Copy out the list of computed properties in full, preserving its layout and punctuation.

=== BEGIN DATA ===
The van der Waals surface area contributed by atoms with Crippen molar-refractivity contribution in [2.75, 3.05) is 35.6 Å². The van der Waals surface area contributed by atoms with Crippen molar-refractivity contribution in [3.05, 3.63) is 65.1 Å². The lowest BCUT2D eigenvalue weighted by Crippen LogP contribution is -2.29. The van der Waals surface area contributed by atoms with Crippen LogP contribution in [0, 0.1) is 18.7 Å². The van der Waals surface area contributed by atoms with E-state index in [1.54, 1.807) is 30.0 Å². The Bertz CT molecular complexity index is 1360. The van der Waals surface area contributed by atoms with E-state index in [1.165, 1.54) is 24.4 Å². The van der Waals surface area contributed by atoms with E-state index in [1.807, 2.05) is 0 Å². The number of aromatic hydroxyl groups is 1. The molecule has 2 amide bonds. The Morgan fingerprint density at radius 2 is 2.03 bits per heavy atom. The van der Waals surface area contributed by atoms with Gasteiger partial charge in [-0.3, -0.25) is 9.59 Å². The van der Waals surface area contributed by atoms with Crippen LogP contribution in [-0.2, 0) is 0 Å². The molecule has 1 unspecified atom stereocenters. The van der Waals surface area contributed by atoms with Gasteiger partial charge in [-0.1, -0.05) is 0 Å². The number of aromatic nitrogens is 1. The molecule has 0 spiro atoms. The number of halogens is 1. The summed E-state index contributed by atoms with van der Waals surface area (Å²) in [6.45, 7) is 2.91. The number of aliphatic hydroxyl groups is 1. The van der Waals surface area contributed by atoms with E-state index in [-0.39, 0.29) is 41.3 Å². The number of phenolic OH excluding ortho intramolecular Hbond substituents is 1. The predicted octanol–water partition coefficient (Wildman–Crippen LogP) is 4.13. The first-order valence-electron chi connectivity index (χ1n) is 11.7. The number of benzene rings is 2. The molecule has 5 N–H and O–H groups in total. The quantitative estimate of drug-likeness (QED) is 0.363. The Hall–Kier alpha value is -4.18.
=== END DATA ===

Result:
The van der Waals surface area contributed by atoms with Crippen molar-refractivity contribution in [2.75, 3.05) is 35.6 Å². The van der Waals surface area contributed by atoms with Crippen molar-refractivity contribution in [3.05, 3.63) is 65.1 Å². The lowest BCUT2D eigenvalue weighted by Crippen LogP contribution is -2.29. The van der Waals surface area contributed by atoms with Crippen LogP contribution in [0, 0.1) is 18.7 Å². The van der Waals surface area contributed by atoms with E-state index in [1.54, 1.807) is 30.0 Å². The Bertz CT molecular complexity index is 1360. The van der Waals surface area contributed by atoms with E-state index in [1.165, 1.54) is 24.4 Å². The van der Waals surface area contributed by atoms with E-state index in [1.807, 2.05) is 0 Å². The number of aromatic hydroxyl groups is 1. The molecule has 2 amide bonds. The Morgan fingerprint density at radius 2 is 2.03 bits per heavy atom. The van der Waals surface area contributed by atoms with Gasteiger partial charge in [-0.3, -0.25) is 9.59 Å². The van der Waals surface area contributed by atoms with Crippen LogP contribution in [-0.2, 0) is 0 Å². The molecule has 1 unspecified atom stereocenters. The van der Waals surface area contributed by atoms with Gasteiger partial charge in [-0.1, -0.05) is 0 Å². The number of aromatic nitrogens is 1. The molecule has 0 spiro atoms. The number of halogens is 1. The summed E-state index contributed by atoms with van der Waals surface area (Å²) in [6.45, 7) is 2.91. The number of aliphatic hydroxyl groups is 1. The van der Waals surface area contributed by atoms with E-state index in [-0.39, 0.29) is 41.3 Å². The number of phenolic OH excluding ortho intramolecular Hbond substituents is 1. The predicted octanol–water partition coefficient (Wildman–Crippen LogP) is 4.13. The first-order valence-electron chi connectivity index (χ1n) is 11.7. The number of benzene rings is 2. The molecule has 5 N–H and O–H groups in total. The quantitative estimate of drug-likeness (QED) is 0.363. The Hall–Kier alpha value is -4.18.